We Never Asked For This

We Never Asked For This is our short reviews of the best releases that showed up in our inbox unsolicited this week.

An embarrassment of riches, riches of the musical variety, that’s our current situation and we are happy to share the wealth with new music from Marwood’s Fall, If By Whiskey, Polarized Eyes, Professor and the Madman, Mellowpunk, Natty Wylah, vern matz, Jeni Schapire and End of Code.


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Marwood’s Fall – “Wave”
Equal parts melodic and heavy, appropriately lyrically and sonically epic, this is the good stuff. A thoroughly modern sounding metal tune that will appeal to casual fans of the genre while still bringing the goods for the more devoted headbangers among us.
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If By Whiskey – “Cracks In The Sunlight”
And now for a hard 180 from the last song, we have “Cracks In The Sunlight” by If By Whiskey – a perfect slice of singer-songwriter 90’s alt pop along the lines of Michael Penn and Crowded House. Organic harmonies and a gentle swaying poetry to the whole thing makes it feel as fresh as the coming of spring.
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Polarized Eyes – “Real Boys”
A band of 16 and 17 year olds, Polarized Eyes bring the unashamed fire and confident passion of youth to this garage leaning punk song, and both it and we the listeners are better for it. “Real Boys” exploration of gender politics (as filtered through singer Noah Lonergan’s experience transitioning) takes the piss out on the patriarchal tropes of society and proves the old adage still rings true: the kids are alright.
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Professor and the Madman – “Séance”
A genre pigeonhole dodging rocker, giving us shades of classic punk with bursts of garage pop (among a few other sonic flavors), “Séance” would work on a few dozen different styles of playlists and would be the stand out track on all of them. This is rock and roll, pure and simple.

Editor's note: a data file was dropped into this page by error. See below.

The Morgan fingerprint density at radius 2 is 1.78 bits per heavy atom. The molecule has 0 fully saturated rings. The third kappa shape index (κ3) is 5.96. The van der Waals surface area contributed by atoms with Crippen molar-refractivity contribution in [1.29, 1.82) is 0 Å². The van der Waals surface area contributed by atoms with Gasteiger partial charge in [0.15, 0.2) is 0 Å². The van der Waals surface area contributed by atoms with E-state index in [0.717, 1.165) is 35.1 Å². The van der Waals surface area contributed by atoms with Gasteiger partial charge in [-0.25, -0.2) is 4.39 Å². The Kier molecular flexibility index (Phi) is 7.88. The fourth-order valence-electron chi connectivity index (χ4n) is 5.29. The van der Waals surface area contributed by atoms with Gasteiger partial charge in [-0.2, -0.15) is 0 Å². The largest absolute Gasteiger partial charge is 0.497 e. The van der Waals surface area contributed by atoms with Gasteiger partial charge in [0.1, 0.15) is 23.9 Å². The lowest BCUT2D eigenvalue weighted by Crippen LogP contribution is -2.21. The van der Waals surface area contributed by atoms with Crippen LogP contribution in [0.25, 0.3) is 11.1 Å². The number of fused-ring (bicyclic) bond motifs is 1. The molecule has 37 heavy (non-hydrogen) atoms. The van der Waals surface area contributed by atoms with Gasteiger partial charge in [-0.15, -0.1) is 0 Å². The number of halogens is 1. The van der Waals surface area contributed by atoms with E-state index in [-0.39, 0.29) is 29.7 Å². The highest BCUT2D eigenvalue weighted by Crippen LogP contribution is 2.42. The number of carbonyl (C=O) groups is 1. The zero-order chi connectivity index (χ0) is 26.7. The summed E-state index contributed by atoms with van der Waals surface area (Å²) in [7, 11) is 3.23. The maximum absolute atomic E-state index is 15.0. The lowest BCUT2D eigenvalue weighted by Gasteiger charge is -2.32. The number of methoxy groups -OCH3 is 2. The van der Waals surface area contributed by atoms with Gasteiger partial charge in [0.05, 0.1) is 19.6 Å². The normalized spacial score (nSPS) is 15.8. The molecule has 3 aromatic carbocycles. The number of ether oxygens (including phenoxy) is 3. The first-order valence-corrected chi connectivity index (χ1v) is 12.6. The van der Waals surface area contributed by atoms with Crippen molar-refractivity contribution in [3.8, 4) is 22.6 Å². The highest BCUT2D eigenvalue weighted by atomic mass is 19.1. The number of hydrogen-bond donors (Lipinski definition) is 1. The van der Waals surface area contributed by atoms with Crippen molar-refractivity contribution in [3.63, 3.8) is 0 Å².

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Mellowpunk – “The Sun’s Exploding”
Perhaps the most accurately named band we’ve come across in a while, Mellowpunk combine the easy going melodies of lo-fi bedroom pop with vocals that jump from coloring inside the lines to a mad scribble of inspired genius. Without copping either one of their actual sounds, the vocal approach to getting exuberantly outside of the expected vocal line harkens back to a young Bjork or Bikini Kill era Kathleen Hanna, although still with one foot in the playful pop sound of the band.
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Natty Wylah – “Crossed Fingers”
Jazzy, breathy hip-hop is nothing new, but the way Natty Wylah does it is. With a flow that confidently shifts gears on a dime, it’s a melodic sing-song, a dancehall influenced callout, a spoken word confession and most impressively, often all of that at the same time. A deep swirling jazz soundscape in which Wylah’s and guest Bel Cobain’s vocals add to the heady sound, not just ride on top. This is hip-hop as a complete composition, with every part working in sync to make (as the kids say) a whole ass mood.
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vern matz – “Funny Water”
A fine entry into the growing genre of indie folk rock, or is it folky indie rock? Who even knows anymore, but “Funny Water” has the hooks and steady mid-tempo drive of indie rock with a more authentic and organic type of laid back vibe than chillwave, but not as dressed up in sonic tradition as Americana. Perhaps we’d be best served to just say it’s good, listen to it.
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Jeni Schapire – “Libby”
Just as Ron Burgandy was once trapped in a glass case of emotion, “Libby” has us trapped in a reverb chamber of atmospheric goodness. Experimental and enveloping it is a sonic womb of distant echoing vocals, drums like a heartbeat and a sea of floating synths. This is a float tank in audio form and we are down.
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End of Code – “On to You”
Tastefully restrained club / techno influenced pop with a perfectly soulful vocal, both exploiting the power in minimalism, this is what club music for grown folks sounds like. Sexy, groovy and no goddamned air horns.
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